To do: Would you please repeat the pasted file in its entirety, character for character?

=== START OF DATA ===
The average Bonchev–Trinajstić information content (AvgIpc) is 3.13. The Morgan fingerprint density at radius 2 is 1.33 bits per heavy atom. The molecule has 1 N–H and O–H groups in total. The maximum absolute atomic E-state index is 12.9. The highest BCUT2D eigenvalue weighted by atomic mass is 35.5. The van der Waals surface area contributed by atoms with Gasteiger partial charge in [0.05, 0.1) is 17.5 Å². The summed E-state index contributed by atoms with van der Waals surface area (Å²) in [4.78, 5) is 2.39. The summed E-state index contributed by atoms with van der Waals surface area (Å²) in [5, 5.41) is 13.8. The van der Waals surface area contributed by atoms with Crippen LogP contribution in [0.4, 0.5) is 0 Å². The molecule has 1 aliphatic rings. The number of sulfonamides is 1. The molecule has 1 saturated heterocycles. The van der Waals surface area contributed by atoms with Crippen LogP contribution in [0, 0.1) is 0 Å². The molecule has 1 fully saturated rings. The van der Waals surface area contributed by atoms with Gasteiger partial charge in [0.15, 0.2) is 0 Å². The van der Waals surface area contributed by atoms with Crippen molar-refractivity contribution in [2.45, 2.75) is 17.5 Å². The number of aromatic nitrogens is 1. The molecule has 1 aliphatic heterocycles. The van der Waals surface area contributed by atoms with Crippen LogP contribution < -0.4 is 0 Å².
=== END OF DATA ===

The average Bonchev–Trinajstić information content (AvgIpc) is 3.13. The Morgan fingerprint density at radius 2 is 1.33 bits per heavy atom. The molecule has 1 N–H and O–H groups in total. The maximum absolute atomic E-state index is 12.9. The highest BCUT2D eigenvalue weighted by atomic mass is 35.5. The van der Waals surface area contributed by atoms with Gasteiger partial charge in [0.05, 0.1) is 17.5 Å². The summed E-state index contributed by atoms with van der Waals surface area (Å²) in [4.78, 5) is 2.39. The summed E-state index contributed by atoms with van der Waals surface area (Å²) in [5, 5.41) is 13.8. The van der Waals surface area contributed by atoms with Crippen LogP contribution in [0.4, 0.5) is 0 Å². The molecule has 1 aliphatic rings. The number of sulfonamides is 1. The molecule has 1 saturated heterocycles. The van der Waals surface area contributed by atoms with Crippen LogP contribution in [0, 0.1) is 0 Å². The molecule has 1 fully saturated rings. The van der Waals surface area contributed by atoms with Gasteiger partial charge in [0.15, 0.2) is 0 Å². The van der Waals surface area contributed by atoms with Crippen molar-refractivity contribution in [2.45, 2.75) is 17.5 Å². The number of aromatic nitrogens is 1. The molecule has 1 aliphatic heterocycles. The van der Waals surface area contributed by atoms with Crippen LogP contribution < -0.4 is 0 Å².